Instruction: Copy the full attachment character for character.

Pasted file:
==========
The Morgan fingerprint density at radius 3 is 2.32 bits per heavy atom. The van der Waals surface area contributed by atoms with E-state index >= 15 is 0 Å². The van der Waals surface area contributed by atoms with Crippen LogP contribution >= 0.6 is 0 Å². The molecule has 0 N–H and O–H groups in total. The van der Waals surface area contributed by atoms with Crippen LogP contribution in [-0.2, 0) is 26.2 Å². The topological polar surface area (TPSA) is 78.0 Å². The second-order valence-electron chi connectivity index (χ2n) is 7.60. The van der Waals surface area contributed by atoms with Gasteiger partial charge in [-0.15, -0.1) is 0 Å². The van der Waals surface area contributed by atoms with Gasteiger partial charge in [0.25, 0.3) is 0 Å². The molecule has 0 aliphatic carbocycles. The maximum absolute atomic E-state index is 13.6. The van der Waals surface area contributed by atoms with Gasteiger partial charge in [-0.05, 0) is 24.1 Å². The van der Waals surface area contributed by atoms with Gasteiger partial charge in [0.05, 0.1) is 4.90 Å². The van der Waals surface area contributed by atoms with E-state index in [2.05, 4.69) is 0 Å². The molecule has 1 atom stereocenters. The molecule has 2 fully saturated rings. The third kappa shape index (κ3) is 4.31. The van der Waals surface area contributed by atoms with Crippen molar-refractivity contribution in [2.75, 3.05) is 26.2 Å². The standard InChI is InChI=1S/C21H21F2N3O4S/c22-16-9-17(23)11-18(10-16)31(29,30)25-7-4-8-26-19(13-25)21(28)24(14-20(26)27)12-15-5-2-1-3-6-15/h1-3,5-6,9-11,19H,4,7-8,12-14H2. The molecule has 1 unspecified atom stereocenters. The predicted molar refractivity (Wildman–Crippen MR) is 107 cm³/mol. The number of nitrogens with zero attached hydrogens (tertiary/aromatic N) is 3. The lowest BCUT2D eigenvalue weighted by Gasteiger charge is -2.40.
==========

The Morgan fingerprint density at radius 3 is 2.32 bits per heavy atom. The van der Waals surface area contributed by atoms with E-state index >= 15 is 0 Å². The van der Waals surface area contributed by atoms with Crippen LogP contribution >= 0.6 is 0 Å². The molecule has 0 N–H and O–H groups in total. The van der Waals surface area contributed by atoms with Crippen LogP contribution in [-0.2, 0) is 26.2 Å². The topological polar surface area (TPSA) is 78.0 Å². The second-order valence-electron chi connectivity index (χ2n) is 7.60. The van der Waals surface area contributed by atoms with Gasteiger partial charge in [-0.15, -0.1) is 0 Å². The van der Waals surface area contributed by atoms with Gasteiger partial charge in [0.25, 0.3) is 0 Å². The molecule has 0 aliphatic carbocycles. The maximum absolute atomic E-state index is 13.6. The van der Waals surface area contributed by atoms with Gasteiger partial charge in [-0.05, 0) is 24.1 Å². The van der Waals surface area contributed by atoms with Gasteiger partial charge in [0.05, 0.1) is 4.90 Å². The van der Waals surface area contributed by atoms with E-state index in [2.05, 4.69) is 0 Å². The molecule has 1 atom stereocenters. The molecule has 2 fully saturated rings. The third kappa shape index (κ3) is 4.31. The van der Waals surface area contributed by atoms with Crippen molar-refractivity contribution in [2.75, 3.05) is 26.2 Å². The standard InChI is InChI=1S/C21H21F2N3O4S/c22-16-9-17(23)11-18(10-16)31(29,30)25-7-4-8-26-19(13-25)21(28)24(14-20(26)27)12-15-5-2-1-3-6-15/h1-3,5-6,9-11,19H,4,7-8,12-14H2. The molecule has 1 unspecified atom stereocenters. The predicted molar refractivity (Wildman–Crippen MR) is 107 cm³/mol. The number of nitrogens with zero attached hydrogens (tertiary/aromatic N) is 3. The lowest BCUT2D eigenvalue weighted by Gasteiger charge is -2.40.